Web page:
Stephen F. Carman -- Executive Vice President, Chief Financial Officer and Treasurer

It's fairly consistent. The point I tried to make was at the end of September, which was a relatively slow quarter, the pipeline, as you might imagine was up. Loans didn't get closed or funded. But that helped us as we headed into the fourth quarter. But even so, after a good fourth quarter, our pipeline is still well above the average, where we were throughout 2018. So we're optimistic as we head into this year that we're going to hit -- start hitting our numbers right off the bat.

Patrick L. Ryan -- President and Chief Executive Officer

Yes. I think it's important. So Nick, as well, obviously, we're trying to have a balanced portfolio and even see a moderate increase in owner-occupied C&I, but I think we're talking about percentage point changes, not see changes. So if we're at 13% C&I, we'd like to get it up to 14%, 15% over time, but it's not going to get to 25% overnight so.

Nicholas Cucharale -- Sandler O'Neill -- Analyst

That's great. Thanks for taking my questions.

Patrick L. Ryan -- President and Chief Executive Officer

Thank you.


Thank you. And the next question comes from Joe Gladue with Merion Capital Group.

Joseph Gladue -- Merion Capital Group -- Analyst

Good morning.

Patrick L. Ryan -- President and Chief Executive Officer

Good morning, Joe.

Joseph Gladue -- Merion Capital Group -- Analyst

Pardon me, if you've covered this. I was interrupted briefly. But just curious about -- you deployed a lot of the excess liquidity by the end of the quarter, but it looks like that was still in the averages. Just curious when that came out and what impact we might see on average asset yields because of that?

Patrick L. Ryan -- President and Chief Executive Officer

Yes. It's a good question, Joe. I mean we did have some -- as is typical for whatever reason a lot of people really like to get their loans closed before the end of the year, whether that's a psychological or a practical goal. And so inevitably you tend to see a lot of loans closing towards the end of December, which obviously then doesn't show up much and shows up in the year-end numbers as far as liquidity being down by year-end. We probably did have a little bit of extra during the quarter.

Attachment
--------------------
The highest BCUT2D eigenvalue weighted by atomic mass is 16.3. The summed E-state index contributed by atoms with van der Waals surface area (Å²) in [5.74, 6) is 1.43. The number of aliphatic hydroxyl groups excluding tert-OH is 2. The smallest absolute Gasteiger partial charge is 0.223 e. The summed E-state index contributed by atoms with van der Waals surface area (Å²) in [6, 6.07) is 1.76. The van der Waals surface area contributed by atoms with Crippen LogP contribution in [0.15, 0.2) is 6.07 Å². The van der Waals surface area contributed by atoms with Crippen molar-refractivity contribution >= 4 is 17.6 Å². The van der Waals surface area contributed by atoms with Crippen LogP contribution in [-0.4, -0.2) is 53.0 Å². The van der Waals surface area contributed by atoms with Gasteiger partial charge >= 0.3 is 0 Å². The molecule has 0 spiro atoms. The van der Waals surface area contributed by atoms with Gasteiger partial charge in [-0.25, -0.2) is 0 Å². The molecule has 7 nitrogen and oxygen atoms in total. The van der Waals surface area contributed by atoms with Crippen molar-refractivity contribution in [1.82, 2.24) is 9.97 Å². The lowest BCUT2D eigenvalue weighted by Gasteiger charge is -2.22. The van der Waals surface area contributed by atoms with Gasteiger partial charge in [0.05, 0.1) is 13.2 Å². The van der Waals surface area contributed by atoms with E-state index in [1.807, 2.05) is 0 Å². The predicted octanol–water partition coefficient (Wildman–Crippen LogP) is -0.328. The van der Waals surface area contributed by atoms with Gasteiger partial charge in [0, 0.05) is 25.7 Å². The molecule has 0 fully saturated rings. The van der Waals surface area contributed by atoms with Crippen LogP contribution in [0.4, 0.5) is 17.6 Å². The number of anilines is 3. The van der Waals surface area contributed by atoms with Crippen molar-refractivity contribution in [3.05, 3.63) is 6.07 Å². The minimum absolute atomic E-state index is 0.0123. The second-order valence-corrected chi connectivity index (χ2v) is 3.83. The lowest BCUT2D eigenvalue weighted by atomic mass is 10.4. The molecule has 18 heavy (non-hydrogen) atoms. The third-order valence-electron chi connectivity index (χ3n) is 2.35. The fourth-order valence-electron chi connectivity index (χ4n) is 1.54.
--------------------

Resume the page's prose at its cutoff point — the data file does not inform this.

Although, quite honestly, with the Fed moving short-term rates, money sitting in cash doesn't hurt quite as much as it used to in terms of the margin impact. So we're not really expecting a boost, if you will in Q1 on the margin related to the deployment of the excess liquidity. If we get a little bit of a benefit, that's great, but it's not something we'll count on having a huge impact for us.

Joseph Gladue -- Merion Capital Group -- Analyst

Okay. Thank you.

Patrick L. Ryan -- President and Chief Executive Officer



Thank you. And as there are no more questions at the present time, I would like to return the floor to Patrick Ryan for any closing comments.

Patrick L. Ryan -- President and Chief Executive Officer

Okay. Well, I'd like to thank everybody for taking the time to listen in this morning. We appreciate your interest in First Bank and we look forward to catching up with folks at the end of the first quarter. Thank you.


Thank you. The conference is now concluded. Thank you for attending today's presentation. You may now disconnect your lines.

Duration: 27 minutes

Call participants:

Patrick L. Ryan -- President and Chief Executive Officer

Stephen F. Carman -- Executive Vice President, Chief Financial Officer and Treasurer

Peter Cahill -- Executive Vice President and Chief Lending Officer

Nicholas Cucharale -- Sandler O'Neill -- Analyst

Joseph Gladue -- Merion Capital Group -- Analyst